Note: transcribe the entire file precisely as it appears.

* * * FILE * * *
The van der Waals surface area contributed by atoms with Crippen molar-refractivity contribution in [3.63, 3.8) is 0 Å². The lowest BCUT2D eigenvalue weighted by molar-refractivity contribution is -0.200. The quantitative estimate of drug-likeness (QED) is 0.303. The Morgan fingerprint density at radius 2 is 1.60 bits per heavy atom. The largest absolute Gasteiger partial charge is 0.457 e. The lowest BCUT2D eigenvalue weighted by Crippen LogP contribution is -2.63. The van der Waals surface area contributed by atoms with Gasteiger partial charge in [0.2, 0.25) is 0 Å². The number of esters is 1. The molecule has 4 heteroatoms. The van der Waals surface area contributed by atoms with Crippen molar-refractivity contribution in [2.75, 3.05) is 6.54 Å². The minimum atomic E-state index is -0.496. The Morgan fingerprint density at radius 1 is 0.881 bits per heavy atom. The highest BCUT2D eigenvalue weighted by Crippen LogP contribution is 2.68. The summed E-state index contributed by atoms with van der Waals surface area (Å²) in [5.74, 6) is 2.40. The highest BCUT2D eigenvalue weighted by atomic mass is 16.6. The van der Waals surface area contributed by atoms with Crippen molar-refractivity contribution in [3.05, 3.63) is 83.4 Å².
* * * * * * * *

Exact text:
The van der Waals surface area contributed by atoms with Crippen molar-refractivity contribution in [3.63, 3.8) is 0 Å². The lowest BCUT2D eigenvalue weighted by molar-refractivity contribution is -0.200. The quantitative estimate of drug-likeness (QED) is 0.303. The Morgan fingerprint density at radius 2 is 1.60 bits per heavy atom. The largest absolute Gasteiger partial charge is 0.457 e. The lowest BCUT2D eigenvalue weighted by Crippen LogP contribution is -2.63. The van der Waals surface area contributed by atoms with Gasteiger partial charge in [0.2, 0.25) is 0 Å². The number of esters is 1. The molecule has 4 heteroatoms. The van der Waals surface area contributed by atoms with Crippen molar-refractivity contribution in [2.75, 3.05) is 6.54 Å². The minimum atomic E-state index is -0.496. The Morgan fingerprint density at radius 1 is 0.881 bits per heavy atom. The highest BCUT2D eigenvalue weighted by Crippen LogP contribution is 2.68. The summed E-state index contributed by atoms with van der Waals surface area (Å²) in [5.74, 6) is 2.40. The highest BCUT2D eigenvalue weighted by atomic mass is 16.6. The van der Waals surface area contributed by atoms with Crippen molar-refractivity contribution in [3.05, 3.63) is 83.4 Å².